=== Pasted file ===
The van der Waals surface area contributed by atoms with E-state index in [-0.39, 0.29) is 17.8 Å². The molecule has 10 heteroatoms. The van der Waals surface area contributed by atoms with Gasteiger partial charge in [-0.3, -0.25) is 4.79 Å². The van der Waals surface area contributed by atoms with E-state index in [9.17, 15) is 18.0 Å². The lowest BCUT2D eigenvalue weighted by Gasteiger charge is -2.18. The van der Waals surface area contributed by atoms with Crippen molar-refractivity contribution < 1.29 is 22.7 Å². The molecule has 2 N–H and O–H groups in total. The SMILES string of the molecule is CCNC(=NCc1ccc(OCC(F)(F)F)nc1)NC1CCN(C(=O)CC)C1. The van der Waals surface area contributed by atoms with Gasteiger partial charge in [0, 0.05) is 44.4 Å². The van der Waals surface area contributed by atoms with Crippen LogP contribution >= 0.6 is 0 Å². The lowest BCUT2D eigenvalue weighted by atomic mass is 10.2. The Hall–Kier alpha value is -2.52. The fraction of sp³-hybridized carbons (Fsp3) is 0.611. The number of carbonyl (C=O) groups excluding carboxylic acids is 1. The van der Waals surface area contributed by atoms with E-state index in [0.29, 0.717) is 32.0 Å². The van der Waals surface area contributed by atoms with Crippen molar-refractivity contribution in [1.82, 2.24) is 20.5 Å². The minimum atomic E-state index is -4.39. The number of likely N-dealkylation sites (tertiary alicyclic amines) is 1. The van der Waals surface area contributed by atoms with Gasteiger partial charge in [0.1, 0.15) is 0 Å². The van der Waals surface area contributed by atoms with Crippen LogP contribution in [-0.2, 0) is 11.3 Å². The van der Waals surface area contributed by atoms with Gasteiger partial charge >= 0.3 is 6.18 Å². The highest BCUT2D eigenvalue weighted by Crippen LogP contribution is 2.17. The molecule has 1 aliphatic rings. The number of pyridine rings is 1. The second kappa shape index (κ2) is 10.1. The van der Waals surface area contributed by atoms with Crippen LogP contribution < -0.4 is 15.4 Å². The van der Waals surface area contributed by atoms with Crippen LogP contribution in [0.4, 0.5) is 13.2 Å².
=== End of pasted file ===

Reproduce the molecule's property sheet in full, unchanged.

The van der Waals surface area contributed by atoms with E-state index in [-0.39, 0.29) is 17.8 Å². The molecule has 10 heteroatoms. The van der Waals surface area contributed by atoms with Gasteiger partial charge in [-0.3, -0.25) is 4.79 Å². The van der Waals surface area contributed by atoms with E-state index in [9.17, 15) is 18.0 Å². The lowest BCUT2D eigenvalue weighted by Gasteiger charge is -2.18. The van der Waals surface area contributed by atoms with Crippen molar-refractivity contribution < 1.29 is 22.7 Å². The molecule has 2 N–H and O–H groups in total. The SMILES string of the molecule is CCNC(=NCc1ccc(OCC(F)(F)F)nc1)NC1CCN(C(=O)CC)C1. The van der Waals surface area contributed by atoms with Gasteiger partial charge in [0, 0.05) is 44.4 Å². The van der Waals surface area contributed by atoms with Crippen LogP contribution >= 0.6 is 0 Å². The lowest BCUT2D eigenvalue weighted by atomic mass is 10.2. The Hall–Kier alpha value is -2.52. The fraction of sp³-hybridized carbons (Fsp3) is 0.611. The number of carbonyl (C=O) groups excluding carboxylic acids is 1. The van der Waals surface area contributed by atoms with E-state index in [0.29, 0.717) is 32.0 Å². The van der Waals surface area contributed by atoms with Crippen molar-refractivity contribution in [1.82, 2.24) is 20.5 Å². The minimum atomic E-state index is -4.39. The number of likely N-dealkylation sites (tertiary alicyclic amines) is 1. The van der Waals surface area contributed by atoms with Gasteiger partial charge in [0.1, 0.15) is 0 Å². The van der Waals surface area contributed by atoms with Crippen LogP contribution in [-0.2, 0) is 11.3 Å². The van der Waals surface area contributed by atoms with Gasteiger partial charge >= 0.3 is 6.18 Å². The highest BCUT2D eigenvalue weighted by Crippen LogP contribution is 2.17. The molecule has 1 aliphatic rings. The number of pyridine rings is 1. The second kappa shape index (κ2) is 10.1. The van der Waals surface area contributed by atoms with Crippen LogP contribution < -0.4 is 15.4 Å². The van der Waals surface area contributed by atoms with Crippen LogP contribution in [0.4, 0.5) is 13.2 Å².